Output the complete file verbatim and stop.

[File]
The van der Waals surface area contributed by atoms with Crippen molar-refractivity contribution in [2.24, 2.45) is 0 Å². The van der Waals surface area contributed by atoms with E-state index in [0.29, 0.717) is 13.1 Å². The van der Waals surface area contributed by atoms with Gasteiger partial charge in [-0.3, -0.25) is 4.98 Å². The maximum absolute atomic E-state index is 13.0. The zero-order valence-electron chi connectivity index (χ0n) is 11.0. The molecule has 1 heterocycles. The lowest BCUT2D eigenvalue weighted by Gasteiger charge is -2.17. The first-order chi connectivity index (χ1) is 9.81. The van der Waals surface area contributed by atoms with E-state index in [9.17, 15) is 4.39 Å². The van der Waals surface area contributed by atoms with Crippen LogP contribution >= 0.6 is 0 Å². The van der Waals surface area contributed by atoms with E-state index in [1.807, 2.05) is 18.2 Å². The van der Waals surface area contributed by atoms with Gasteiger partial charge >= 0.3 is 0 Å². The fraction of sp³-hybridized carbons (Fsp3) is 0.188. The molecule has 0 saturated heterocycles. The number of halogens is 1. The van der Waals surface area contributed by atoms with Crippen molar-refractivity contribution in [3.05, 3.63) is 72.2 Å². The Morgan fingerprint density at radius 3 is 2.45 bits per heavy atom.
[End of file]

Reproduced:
The van der Waals surface area contributed by atoms with Crippen molar-refractivity contribution in [2.24, 2.45) is 0 Å². The van der Waals surface area contributed by atoms with E-state index in [0.29, 0.717) is 13.1 Å². The van der Waals surface area contributed by atoms with Gasteiger partial charge in [-0.3, -0.25) is 4.98 Å². The maximum absolute atomic E-state index is 13.0. The zero-order valence-electron chi connectivity index (χ0n) is 11.0. The molecule has 1 heterocycles. The lowest BCUT2D eigenvalue weighted by Gasteiger charge is -2.17. The first-order chi connectivity index (χ1) is 9.81. The van der Waals surface area contributed by atoms with E-state index in [9.17, 15) is 4.39 Å². The van der Waals surface area contributed by atoms with Crippen LogP contribution >= 0.6 is 0 Å². The van der Waals surface area contributed by atoms with E-state index in [1.807, 2.05) is 18.2 Å². The van der Waals surface area contributed by atoms with Gasteiger partial charge >= 0.3 is 0 Å². The fraction of sp³-hybridized carbons (Fsp3) is 0.188. The molecule has 0 saturated heterocycles. The number of halogens is 1. The van der Waals surface area contributed by atoms with Crippen molar-refractivity contribution in [3.05, 3.63) is 72.2 Å². The Morgan fingerprint density at radius 3 is 2.45 bits per heavy atom.